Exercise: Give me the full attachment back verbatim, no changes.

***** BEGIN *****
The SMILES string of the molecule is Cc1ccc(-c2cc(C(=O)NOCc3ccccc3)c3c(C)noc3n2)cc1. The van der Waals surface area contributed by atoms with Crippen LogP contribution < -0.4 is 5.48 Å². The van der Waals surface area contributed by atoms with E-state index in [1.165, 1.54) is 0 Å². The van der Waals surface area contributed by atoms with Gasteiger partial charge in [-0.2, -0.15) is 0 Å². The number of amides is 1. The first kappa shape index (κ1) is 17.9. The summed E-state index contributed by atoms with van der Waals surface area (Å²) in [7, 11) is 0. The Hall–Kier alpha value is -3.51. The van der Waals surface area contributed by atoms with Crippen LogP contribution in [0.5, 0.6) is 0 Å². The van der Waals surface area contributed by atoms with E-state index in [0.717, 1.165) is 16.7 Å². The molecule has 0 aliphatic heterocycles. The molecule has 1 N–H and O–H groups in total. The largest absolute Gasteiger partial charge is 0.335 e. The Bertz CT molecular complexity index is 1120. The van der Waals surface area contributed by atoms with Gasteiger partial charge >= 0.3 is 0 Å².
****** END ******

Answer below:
The SMILES string of the molecule is Cc1ccc(-c2cc(C(=O)NOCc3ccccc3)c3c(C)noc3n2)cc1. The van der Waals surface area contributed by atoms with Crippen LogP contribution < -0.4 is 5.48 Å². The van der Waals surface area contributed by atoms with E-state index in [1.165, 1.54) is 0 Å². The van der Waals surface area contributed by atoms with Gasteiger partial charge in [-0.2, -0.15) is 0 Å². The number of amides is 1. The first kappa shape index (κ1) is 17.9. The summed E-state index contributed by atoms with van der Waals surface area (Å²) in [7, 11) is 0. The Hall–Kier alpha value is -3.51. The van der Waals surface area contributed by atoms with Crippen LogP contribution in [0.5, 0.6) is 0 Å². The van der Waals surface area contributed by atoms with E-state index in [0.717, 1.165) is 16.7 Å². The molecule has 0 aliphatic heterocycles. The molecule has 1 N–H and O–H groups in total. The largest absolute Gasteiger partial charge is 0.335 e. The Bertz CT molecular complexity index is 1120. The van der Waals surface area contributed by atoms with Gasteiger partial charge >= 0.3 is 0 Å².